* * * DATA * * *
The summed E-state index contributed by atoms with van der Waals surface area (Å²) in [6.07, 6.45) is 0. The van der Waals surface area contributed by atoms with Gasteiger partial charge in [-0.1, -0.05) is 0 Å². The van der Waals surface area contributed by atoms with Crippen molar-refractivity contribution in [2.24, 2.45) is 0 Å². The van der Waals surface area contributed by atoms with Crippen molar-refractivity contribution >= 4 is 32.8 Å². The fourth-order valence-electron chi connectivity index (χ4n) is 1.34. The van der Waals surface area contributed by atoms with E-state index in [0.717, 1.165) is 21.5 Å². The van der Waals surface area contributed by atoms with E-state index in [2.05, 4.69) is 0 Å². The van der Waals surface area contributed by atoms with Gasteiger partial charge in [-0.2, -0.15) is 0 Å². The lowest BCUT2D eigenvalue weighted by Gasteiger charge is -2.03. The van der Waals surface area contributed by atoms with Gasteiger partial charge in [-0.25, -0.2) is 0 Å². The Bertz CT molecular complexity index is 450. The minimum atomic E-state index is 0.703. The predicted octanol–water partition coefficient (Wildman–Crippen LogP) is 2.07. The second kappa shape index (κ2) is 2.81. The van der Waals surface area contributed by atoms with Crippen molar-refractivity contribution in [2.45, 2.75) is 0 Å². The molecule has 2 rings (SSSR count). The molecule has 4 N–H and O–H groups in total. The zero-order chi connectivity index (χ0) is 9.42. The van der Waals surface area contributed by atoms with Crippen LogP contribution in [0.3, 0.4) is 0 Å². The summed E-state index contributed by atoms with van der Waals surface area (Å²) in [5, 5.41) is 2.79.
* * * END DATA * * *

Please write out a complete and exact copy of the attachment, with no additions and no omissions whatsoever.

The summed E-state index contributed by atoms with van der Waals surface area (Å²) in [6.07, 6.45) is 0. The van der Waals surface area contributed by atoms with Gasteiger partial charge in [-0.1, -0.05) is 0 Å². The van der Waals surface area contributed by atoms with Crippen molar-refractivity contribution in [2.24, 2.45) is 0 Å². The van der Waals surface area contributed by atoms with Crippen molar-refractivity contribution >= 4 is 32.8 Å². The fourth-order valence-electron chi connectivity index (χ4n) is 1.34. The van der Waals surface area contributed by atoms with E-state index in [0.717, 1.165) is 21.5 Å². The van der Waals surface area contributed by atoms with E-state index in [2.05, 4.69) is 0 Å². The van der Waals surface area contributed by atoms with Gasteiger partial charge in [-0.2, -0.15) is 0 Å². The lowest BCUT2D eigenvalue weighted by Gasteiger charge is -2.03. The van der Waals surface area contributed by atoms with Gasteiger partial charge in [-0.25, -0.2) is 0 Å². The Bertz CT molecular complexity index is 450. The minimum atomic E-state index is 0.703. The predicted octanol–water partition coefficient (Wildman–Crippen LogP) is 2.07. The second kappa shape index (κ2) is 2.81. The van der Waals surface area contributed by atoms with Crippen molar-refractivity contribution in [2.45, 2.75) is 0 Å². The molecule has 2 rings (SSSR count). The molecule has 4 N–H and O–H groups in total. The zero-order chi connectivity index (χ0) is 9.42. The van der Waals surface area contributed by atoms with Crippen LogP contribution in [0.3, 0.4) is 0 Å². The summed E-state index contributed by atoms with van der Waals surface area (Å²) in [5, 5.41) is 2.79.